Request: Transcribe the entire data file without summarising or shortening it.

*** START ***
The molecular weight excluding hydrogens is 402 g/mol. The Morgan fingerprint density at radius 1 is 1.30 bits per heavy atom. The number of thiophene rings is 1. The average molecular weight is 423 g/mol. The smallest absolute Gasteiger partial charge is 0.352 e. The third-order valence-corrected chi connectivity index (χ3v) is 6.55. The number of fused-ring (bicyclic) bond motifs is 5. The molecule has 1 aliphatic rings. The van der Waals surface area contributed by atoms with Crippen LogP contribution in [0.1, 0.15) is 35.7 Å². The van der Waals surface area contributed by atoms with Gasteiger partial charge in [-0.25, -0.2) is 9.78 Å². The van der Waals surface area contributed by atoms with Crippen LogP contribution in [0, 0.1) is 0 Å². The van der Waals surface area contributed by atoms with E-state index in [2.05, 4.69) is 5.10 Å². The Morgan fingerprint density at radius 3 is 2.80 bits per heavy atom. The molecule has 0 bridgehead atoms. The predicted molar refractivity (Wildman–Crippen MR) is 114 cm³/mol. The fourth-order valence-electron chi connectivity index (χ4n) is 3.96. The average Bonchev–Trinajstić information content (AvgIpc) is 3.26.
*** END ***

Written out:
The molecular weight excluding hydrogens is 402 g/mol. The Morgan fingerprint density at radius 1 is 1.30 bits per heavy atom. The number of thiophene rings is 1. The average molecular weight is 423 g/mol. The smallest absolute Gasteiger partial charge is 0.352 e. The third-order valence-corrected chi connectivity index (χ3v) is 6.55. The number of fused-ring (bicyclic) bond motifs is 5. The molecule has 1 aliphatic rings. The van der Waals surface area contributed by atoms with Crippen LogP contribution in [0.1, 0.15) is 35.7 Å². The van der Waals surface area contributed by atoms with Gasteiger partial charge in [-0.25, -0.2) is 9.78 Å². The van der Waals surface area contributed by atoms with Crippen LogP contribution in [0, 0.1) is 0 Å². The van der Waals surface area contributed by atoms with E-state index in [2.05, 4.69) is 5.10 Å². The Morgan fingerprint density at radius 3 is 2.80 bits per heavy atom. The molecule has 0 bridgehead atoms. The predicted molar refractivity (Wildman–Crippen MR) is 114 cm³/mol. The fourth-order valence-electron chi connectivity index (χ4n) is 3.96. The average Bonchev–Trinajstić information content (AvgIpc) is 3.26.